A Miscellany of Steampunk

THE SOLARIS ILLUSTRATED GAZETTE
-:: Providing The News To Her Majesty’s Empire & It’s Off-World Colonies ::-
- London, New York, Calcutta, Wubble . . . . January 9th 1874 -

We at The Solaris Illustrated Gazette are proud to announce the beginning of a new weekly series by our resident illustrative journalist, Lorelei Geist. Our readers may recall her unprecedentedly successful “War In The Aether” series exposing the true extend of the Martian Rebellion, the Ionian involvement in it’s instigation and the military atrocities committed by all sides, and unfortunate legal brouhaha that followed our publication of her reports.


As the result of ongoing sanctions relating to that publication and Miss Geist’s controversial political involvement with the newly liberated Princely States of East India, Her Majesty’s Government has requested that The Solaris Illustrated Gazette restrict any further publications of Miss Geist’s material to strictly non-political subjects.

As such, The Solaris Illustrated Gazette has commissioned Miss Geist to document the peoples of Her Majesty’s Empire – the great and the good, the lowly worker and the rising stars, Terrans and Off-Worlders – as part of her new series, “A Miscellany of Steampunkery”. Each week our readers will see a new example of those who make up our society and read a little of their story.

We are sure that Her Majesty’s Government will agree that there could be no political motive in such a innocuous and socially-improving endeavor.

A censored, Ministry approved anthology of the “War In The Aether” series is available for purchase directly from The Solaris Illustrated Gazette offices in London, New York, Calcutta, Johannesburg and Oslo.

N.B. The “War In The Aether” remains a restricted item within the Martian, Venusian and Ioian colonies. As such it cannot be shipped to any location therein.

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THE XENOBOTANIST

As the youngest and smallest of our off-world colonies Venus has developed a certain frontier romance about it, which visits to the planet’s make-shift settlements do little to dispel. Free from the impositions of the social class structures seen in more established colonies, the communities here can seem shockingly informal to the uninitiated. The small population is chiefly composed of scientists, artists and adventurers, most of whom are too intent upon furthering their own great works to worry to closely about social mores. One would normally expect such a permissive, isolated colony, without the benefit of any police or military presence, to have descended into brigandry, vice and excess; as happened in the early days of the colonies on Io and Mars. However on Venus this is not the case, instead one finds a peaceful, cooperative community free from troubles from outlaws or miscreants. Indeed, in its twelve year history, there has been only one recorded robbery.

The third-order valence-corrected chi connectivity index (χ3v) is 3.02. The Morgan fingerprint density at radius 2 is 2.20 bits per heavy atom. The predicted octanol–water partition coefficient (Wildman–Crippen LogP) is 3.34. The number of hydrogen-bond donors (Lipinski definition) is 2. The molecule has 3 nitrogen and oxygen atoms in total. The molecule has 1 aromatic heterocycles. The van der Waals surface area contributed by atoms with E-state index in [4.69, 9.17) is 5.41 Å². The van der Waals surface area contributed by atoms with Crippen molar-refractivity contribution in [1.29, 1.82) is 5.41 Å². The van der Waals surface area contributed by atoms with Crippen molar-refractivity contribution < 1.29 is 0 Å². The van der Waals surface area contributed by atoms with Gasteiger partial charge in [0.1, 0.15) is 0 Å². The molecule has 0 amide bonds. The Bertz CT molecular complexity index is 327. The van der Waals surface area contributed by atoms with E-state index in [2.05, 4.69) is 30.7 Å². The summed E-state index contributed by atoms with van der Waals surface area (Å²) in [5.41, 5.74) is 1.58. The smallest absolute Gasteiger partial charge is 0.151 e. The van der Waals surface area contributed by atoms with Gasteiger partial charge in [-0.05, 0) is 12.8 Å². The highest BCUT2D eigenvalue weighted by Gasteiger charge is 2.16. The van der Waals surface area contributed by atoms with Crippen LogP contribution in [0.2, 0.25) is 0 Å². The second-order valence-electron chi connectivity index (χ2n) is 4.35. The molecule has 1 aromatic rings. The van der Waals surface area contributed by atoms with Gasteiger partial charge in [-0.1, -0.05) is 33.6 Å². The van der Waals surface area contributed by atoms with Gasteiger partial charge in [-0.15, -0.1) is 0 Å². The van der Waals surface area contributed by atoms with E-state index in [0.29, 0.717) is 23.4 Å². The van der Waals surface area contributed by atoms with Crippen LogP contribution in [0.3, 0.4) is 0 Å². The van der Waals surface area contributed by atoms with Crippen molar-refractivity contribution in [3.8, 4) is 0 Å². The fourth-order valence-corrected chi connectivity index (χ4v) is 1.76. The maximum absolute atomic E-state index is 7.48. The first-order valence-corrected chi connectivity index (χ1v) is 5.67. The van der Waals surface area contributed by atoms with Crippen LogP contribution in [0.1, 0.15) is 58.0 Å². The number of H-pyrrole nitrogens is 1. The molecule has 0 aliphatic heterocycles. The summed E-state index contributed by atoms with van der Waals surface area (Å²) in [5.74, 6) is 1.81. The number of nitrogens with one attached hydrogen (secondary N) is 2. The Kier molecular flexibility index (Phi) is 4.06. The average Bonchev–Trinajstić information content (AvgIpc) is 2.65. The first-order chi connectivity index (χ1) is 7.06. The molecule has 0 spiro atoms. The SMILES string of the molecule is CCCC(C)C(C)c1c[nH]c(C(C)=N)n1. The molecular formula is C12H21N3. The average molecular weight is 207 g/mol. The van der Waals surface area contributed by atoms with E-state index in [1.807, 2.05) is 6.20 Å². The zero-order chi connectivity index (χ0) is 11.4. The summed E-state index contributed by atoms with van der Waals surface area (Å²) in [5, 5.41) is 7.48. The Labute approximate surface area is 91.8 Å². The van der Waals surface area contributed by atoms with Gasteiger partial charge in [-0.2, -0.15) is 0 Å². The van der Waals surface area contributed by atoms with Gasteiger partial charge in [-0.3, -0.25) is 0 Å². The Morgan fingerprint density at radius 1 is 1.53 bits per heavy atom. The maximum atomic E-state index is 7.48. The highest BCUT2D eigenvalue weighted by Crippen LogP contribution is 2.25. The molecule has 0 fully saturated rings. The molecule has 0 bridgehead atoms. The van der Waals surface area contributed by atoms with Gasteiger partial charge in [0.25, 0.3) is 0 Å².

No doubt you are now either shaking your head in disbelief or wondering how we can transplant the Venusian ways to our own troubled cities. Sadly, however, the cause of these peaceful ways is unique to Venus and unlikely to be implemented here. For in fact, the cause is the unique plant life found on Venus, and the atmosphere of the planet itself.

As you may recall, the first three exploratory missions to Venus were lost without sign or trace almost immediately upon their entering the planets dense and humid atmosphere. The purpose of those missions had been chiefly military, organised as they were to hunt for the Martian projectiles that had previously been seen heading towards that planet. It was only when Dr Otterthorpe of the York Institute of Aetheric Exploration mounted his scientific mission, against the advice of Whitehall, that a successful landing was achieved. Venus was found to be completely forested beneath the opaque canopy of its atmosphere, without any significant bodies of water and to their surprise the Otterthorpe mission found that they were expected.

Venusian plant life is sentient and highly advanced. Each species has specialised to perform specific tasks within their communities- plants have been found which can analyse sound, some act as eyes and lenses, others extract elements from the atmosphere or purify waste. In this way the forest functions in much the same fashion as a large city, thousands of tiny cogs working together to achieve greater goals. And some of the plants have made it their business to watch the events in space and on the other planets. The military missions to Venus, by both Martians and Humans, were treated as threats to Venusian peace and dealt with in much the same way as we would have dealt with attacks upon our own dear planet.

The Otterthorpe mission was judged to be peaceful in intent and as such the forest allowed them the opportunity to negotiate for access to the planet and its resources. The continuing success of the Venusian colony is a testament to their success. Every element of life on Venus for the Human colonists has been negotiated with the surrounding plant life by the resident Xenobotanists, chief of whom is Lauren Ormskirk, the subject of these week’s portrait.